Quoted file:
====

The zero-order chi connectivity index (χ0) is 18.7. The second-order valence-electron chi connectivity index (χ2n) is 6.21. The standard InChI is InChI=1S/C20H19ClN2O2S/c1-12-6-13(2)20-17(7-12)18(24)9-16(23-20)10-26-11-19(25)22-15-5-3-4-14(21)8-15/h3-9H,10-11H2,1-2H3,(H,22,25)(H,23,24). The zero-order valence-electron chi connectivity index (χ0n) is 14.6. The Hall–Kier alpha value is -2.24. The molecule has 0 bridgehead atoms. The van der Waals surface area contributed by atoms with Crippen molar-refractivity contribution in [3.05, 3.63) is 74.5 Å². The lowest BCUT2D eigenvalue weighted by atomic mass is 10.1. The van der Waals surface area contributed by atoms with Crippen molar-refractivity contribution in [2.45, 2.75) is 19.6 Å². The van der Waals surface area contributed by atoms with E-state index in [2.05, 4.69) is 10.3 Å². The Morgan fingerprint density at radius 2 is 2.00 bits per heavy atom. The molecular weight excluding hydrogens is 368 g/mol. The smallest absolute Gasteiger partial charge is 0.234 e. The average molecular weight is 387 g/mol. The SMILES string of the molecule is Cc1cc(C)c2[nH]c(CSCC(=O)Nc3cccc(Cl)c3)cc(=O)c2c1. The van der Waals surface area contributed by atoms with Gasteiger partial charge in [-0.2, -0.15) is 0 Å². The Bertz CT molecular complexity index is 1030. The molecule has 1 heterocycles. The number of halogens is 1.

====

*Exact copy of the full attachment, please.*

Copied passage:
The zero-order chi connectivity index (χ0) is 18.7. The second-order valence-electron chi connectivity index (χ2n) is 6.21. The standard InChI is InChI=1S/C20H19ClN2O2S/c1-12-6-13(2)20-17(7-12)18(24)9-16(23-20)10-26-11-19(25)22-15-5-3-4-14(21)8-15/h3-9H,10-11H2,1-2H3,(H,22,25)(H,23,24). The zero-order valence-electron chi connectivity index (χ0n) is 14.6. The Hall–Kier alpha value is -2.24. The molecule has 0 bridgehead atoms. The van der Waals surface area contributed by atoms with Crippen molar-refractivity contribution in [3.05, 3.63) is 74.5 Å². The lowest BCUT2D eigenvalue weighted by atomic mass is 10.1. The van der Waals surface area contributed by atoms with Crippen molar-refractivity contribution in [2.45, 2.75) is 19.6 Å². The van der Waals surface area contributed by atoms with E-state index in [2.05, 4.69) is 10.3 Å². The Morgan fingerprint density at radius 2 is 2.00 bits per heavy atom. The molecular weight excluding hydrogens is 368 g/mol. The smallest absolute Gasteiger partial charge is 0.234 e. The average molecular weight is 387 g/mol. The SMILES string of the molecule is Cc1cc(C)c2[nH]c(CSCC(=O)Nc3cccc(Cl)c3)cc(=O)c2c1. The van der Waals surface area contributed by atoms with Gasteiger partial charge in [-0.2, -0.15) is 0 Å². The Bertz CT molecular complexity index is 1030. The molecule has 1 heterocycles. The number of halogens is 1.